San Francisco Giants

Michael Morse’s ring ceremony elicits Giants’ World Series memories

The Marlins’ Michael Morse admires his 2014 World Series championship ring, presented to him by the Giants on Thursday.
The Marlins’ Michael Morse admires his 2014 World Series championship ring, presented to him by the Giants on Thursday. The Associated Press

Though due to receive his 2014 World Series ring in a ceremony before the Giants played the Miami Marlins on Thursday night, Michael Morse said he had already been given a glimpse of his newest diamond-studded accessory.

It came courtesy of Giants pitchers Madison Bumgarner and Tim Hudson, both of who Morse said called him after the current Giants received their rings in a ceremony in April and showed him the ring over FaceTime. That gave Morse plenty of time to decide what he plans to do with his silver-and-gold award – which many players say they confine to a secure place, only to be taken out on special occasions.

“Oh, man, wear it!” Morse said Thursday afternoon, while standing in the visiting dugout at AT&T Park. “I’m going to wear it everywhere. It’s going to be tough to take that thing off, man.

“To me it’s a symbol of what we went through last year, the ups and downs,” Morse said. “We had so many trials and things that brought us together as a team. That little piece of jewelry represents a lot to me.”

A month’s worth of games this season has largely distanced the Giants from their run to a third World Series title in five seasons last October. But Morse’s return to AT&T Park as a member of the Marlins on Thursday – and the ceremony in which Morse was to be presented with his ring on the field just before first pitch – gave Morse, the Giants and their fans one more chance to reflect.

“One of the reasons we got off to such a strong start (in 2014) is because of the way that he played for us in April and May,” Giants general manager Bobby Evans said. “And when he went through some tough times, he didn’t let it get him down. He worked hard and helped bring a lift to this club.

“We’ve done it in the past,” Evans said of the ring ceremonies for visiting players, such as Juan Uribe and Edgar Renteria in 2011. “And I think especially when someone plays the role of the hero in the postseason, it’s always nice if we can do it.”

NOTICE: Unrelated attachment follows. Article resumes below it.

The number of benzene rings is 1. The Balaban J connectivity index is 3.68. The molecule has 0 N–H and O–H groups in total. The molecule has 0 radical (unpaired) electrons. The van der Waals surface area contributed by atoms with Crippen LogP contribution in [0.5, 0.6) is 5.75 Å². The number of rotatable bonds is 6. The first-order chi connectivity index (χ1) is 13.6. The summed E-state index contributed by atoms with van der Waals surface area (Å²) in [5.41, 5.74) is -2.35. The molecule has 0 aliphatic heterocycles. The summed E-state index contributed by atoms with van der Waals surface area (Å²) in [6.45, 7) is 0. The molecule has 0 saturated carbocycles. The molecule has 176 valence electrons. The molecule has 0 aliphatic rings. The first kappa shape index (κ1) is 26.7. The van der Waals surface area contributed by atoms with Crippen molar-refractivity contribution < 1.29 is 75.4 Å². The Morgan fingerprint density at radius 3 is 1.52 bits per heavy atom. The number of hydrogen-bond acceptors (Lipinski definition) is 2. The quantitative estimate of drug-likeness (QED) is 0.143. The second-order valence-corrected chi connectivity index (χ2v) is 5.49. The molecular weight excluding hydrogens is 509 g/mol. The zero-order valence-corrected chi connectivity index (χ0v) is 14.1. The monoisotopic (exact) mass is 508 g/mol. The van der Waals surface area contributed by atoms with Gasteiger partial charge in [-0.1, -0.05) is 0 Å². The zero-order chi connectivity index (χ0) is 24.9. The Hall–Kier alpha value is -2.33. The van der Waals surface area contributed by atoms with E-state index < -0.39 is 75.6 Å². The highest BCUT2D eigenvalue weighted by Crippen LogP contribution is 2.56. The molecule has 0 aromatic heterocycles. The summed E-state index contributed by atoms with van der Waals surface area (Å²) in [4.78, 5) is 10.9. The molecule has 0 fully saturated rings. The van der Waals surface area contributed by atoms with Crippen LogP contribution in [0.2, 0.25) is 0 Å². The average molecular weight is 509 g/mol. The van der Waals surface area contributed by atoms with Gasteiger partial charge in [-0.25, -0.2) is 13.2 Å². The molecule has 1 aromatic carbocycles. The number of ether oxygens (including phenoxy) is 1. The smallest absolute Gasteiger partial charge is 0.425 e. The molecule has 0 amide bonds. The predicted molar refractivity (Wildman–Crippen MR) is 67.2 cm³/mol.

Morse carved an indelible image in the memories of Giants fans with his dramatic game-tying homer in the eighth inning of Game 5 of the National League Championship Series and ensuing wild romp around the bases.

With the Giants down 3-2, Morse entered as a pinch-hitter against side-winding St. Louis Cardinals reliever Pat Neshek, who he said Thursday was “the one guy I didn’t want to face” in the series, and lined a 1-1 slider over the left-field wall. Travis Ishikawa then hit a walk-off homer in the ninth to send the Giants to the World Series.

“I know Ishi’ hit the big home run to win it for us, but it changed everything – how they’re going to use their pitching – the home run that Morse hit,” manager Bruce Bochy said. “He was a lot of fun, a great teammate.”

Morse also drove in what turned out to be the winning run in Game 7 of the World Series – contributions that were all the more unlikely because Morse had missed most of September and the entire division series with an oblique injury.

Morse helped carry the Giants in the first half of the season, hitting 14 home runs with 46 RBIs and stepping in at first base for injured Brandon Belt. But the oblique injury limited him to just 39 games in the second half and two at-bats total in September. Scrambling to return for the NLCS, Morse actually flew to Arizona to get at-bats in the instructional league.

“I was thinking about that, and the fact that they trusted me, saying I was ready,” Morse said. “They came to me and asked me how am I doing. … I felt good, I felt good enough to play. They trusted me.

“Everything that happened, I guess, happened for a reason and made it worthwhile.”

Morse said there were no hard feelings over his departure from the Giants in free agency this offseason: “Actually we left at really, really, really good terms.” He plans to join the team for its June 4 visit to the White House – an off-day for the Marlins.

Joining the Marlins was something of a homecoming for the Fort Lauderdale, Fla., native, and Morse said he’s “fortunate” to be playing in Miami. He’d fallen off after a good start, entering Thursday batting .193 with two homers, but was in the Marlins’ lineup Thursday batting sixth and playing first base.

The question is whether he’ll be in there again Saturday. If so, he’d be facing Giants left-hander and World Series MVP Madison Bumgarner.

“I can’t wait; it’s going to be so much fun,” Morse said with a big grin. “I’ve just got to bear down and if I get a hit, man, oof, I can’t wait. I don’t know what I’m going to do.”

Call The Bee’s Matt Kawahara, (916) 321-1015. See his baseball coverage at sacbee.com/mlb. Follow him on Twitter at @matthewkawahara.

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